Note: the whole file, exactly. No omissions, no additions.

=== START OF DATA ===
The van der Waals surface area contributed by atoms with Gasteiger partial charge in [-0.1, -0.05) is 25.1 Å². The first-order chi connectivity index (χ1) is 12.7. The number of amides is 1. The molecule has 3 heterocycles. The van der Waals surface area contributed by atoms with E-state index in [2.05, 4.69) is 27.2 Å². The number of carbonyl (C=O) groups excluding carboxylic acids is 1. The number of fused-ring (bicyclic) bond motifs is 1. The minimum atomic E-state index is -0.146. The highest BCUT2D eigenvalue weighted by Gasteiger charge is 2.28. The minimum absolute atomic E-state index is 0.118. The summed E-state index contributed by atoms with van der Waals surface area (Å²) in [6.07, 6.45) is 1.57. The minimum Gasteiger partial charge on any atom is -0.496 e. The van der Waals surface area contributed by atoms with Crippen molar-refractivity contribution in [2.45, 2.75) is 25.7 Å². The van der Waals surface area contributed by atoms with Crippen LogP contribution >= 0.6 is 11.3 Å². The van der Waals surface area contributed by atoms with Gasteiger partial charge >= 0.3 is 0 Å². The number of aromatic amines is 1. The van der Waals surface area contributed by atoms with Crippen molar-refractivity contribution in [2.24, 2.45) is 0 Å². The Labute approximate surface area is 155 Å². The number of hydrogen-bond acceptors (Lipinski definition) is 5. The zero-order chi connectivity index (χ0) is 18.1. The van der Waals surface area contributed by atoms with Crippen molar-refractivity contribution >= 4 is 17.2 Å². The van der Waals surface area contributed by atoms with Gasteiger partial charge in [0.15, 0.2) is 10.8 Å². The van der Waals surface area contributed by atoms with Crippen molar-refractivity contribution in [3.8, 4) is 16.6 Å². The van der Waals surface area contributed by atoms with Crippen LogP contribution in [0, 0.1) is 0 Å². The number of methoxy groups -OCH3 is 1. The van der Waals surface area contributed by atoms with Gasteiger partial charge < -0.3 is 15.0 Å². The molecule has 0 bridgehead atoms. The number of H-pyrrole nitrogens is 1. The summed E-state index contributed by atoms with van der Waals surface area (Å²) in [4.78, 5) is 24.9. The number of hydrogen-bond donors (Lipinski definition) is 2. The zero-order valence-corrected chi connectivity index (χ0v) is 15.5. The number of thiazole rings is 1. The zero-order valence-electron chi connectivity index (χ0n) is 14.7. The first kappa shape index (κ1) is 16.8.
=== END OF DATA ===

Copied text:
The van der Waals surface area contributed by atoms with Gasteiger partial charge in [-0.1, -0.05) is 25.1 Å². The first-order chi connectivity index (χ1) is 12.7. The number of amides is 1. The molecule has 3 heterocycles. The van der Waals surface area contributed by atoms with E-state index in [2.05, 4.69) is 27.2 Å². The number of carbonyl (C=O) groups excluding carboxylic acids is 1. The number of fused-ring (bicyclic) bond motifs is 1. The minimum atomic E-state index is -0.146. The highest BCUT2D eigenvalue weighted by Gasteiger charge is 2.28. The minimum absolute atomic E-state index is 0.118. The summed E-state index contributed by atoms with van der Waals surface area (Å²) in [6.07, 6.45) is 1.57. The minimum Gasteiger partial charge on any atom is -0.496 e. The van der Waals surface area contributed by atoms with Crippen molar-refractivity contribution in [2.45, 2.75) is 25.7 Å². The van der Waals surface area contributed by atoms with Crippen LogP contribution >= 0.6 is 11.3 Å². The van der Waals surface area contributed by atoms with Gasteiger partial charge >= 0.3 is 0 Å². The number of aromatic amines is 1. The van der Waals surface area contributed by atoms with Crippen molar-refractivity contribution in [2.24, 2.45) is 0 Å². The Labute approximate surface area is 155 Å². The number of hydrogen-bond acceptors (Lipinski definition) is 5. The zero-order chi connectivity index (χ0) is 18.1. The van der Waals surface area contributed by atoms with Crippen molar-refractivity contribution >= 4 is 17.2 Å². The van der Waals surface area contributed by atoms with Gasteiger partial charge in [0.15, 0.2) is 10.8 Å². The van der Waals surface area contributed by atoms with Crippen molar-refractivity contribution in [3.8, 4) is 16.6 Å². The van der Waals surface area contributed by atoms with Crippen LogP contribution in [0, 0.1) is 0 Å². The number of methoxy groups -OCH3 is 1. The van der Waals surface area contributed by atoms with Gasteiger partial charge < -0.3 is 15.0 Å². The molecule has 0 bridgehead atoms. The number of H-pyrrole nitrogens is 1. The summed E-state index contributed by atoms with van der Waals surface area (Å²) in [4.78, 5) is 24.9. The number of hydrogen-bond donors (Lipinski definition) is 2. The zero-order valence-corrected chi connectivity index (χ0v) is 15.5. The number of thiazole rings is 1. The zero-order valence-electron chi connectivity index (χ0n) is 14.7. The first kappa shape index (κ1) is 16.8.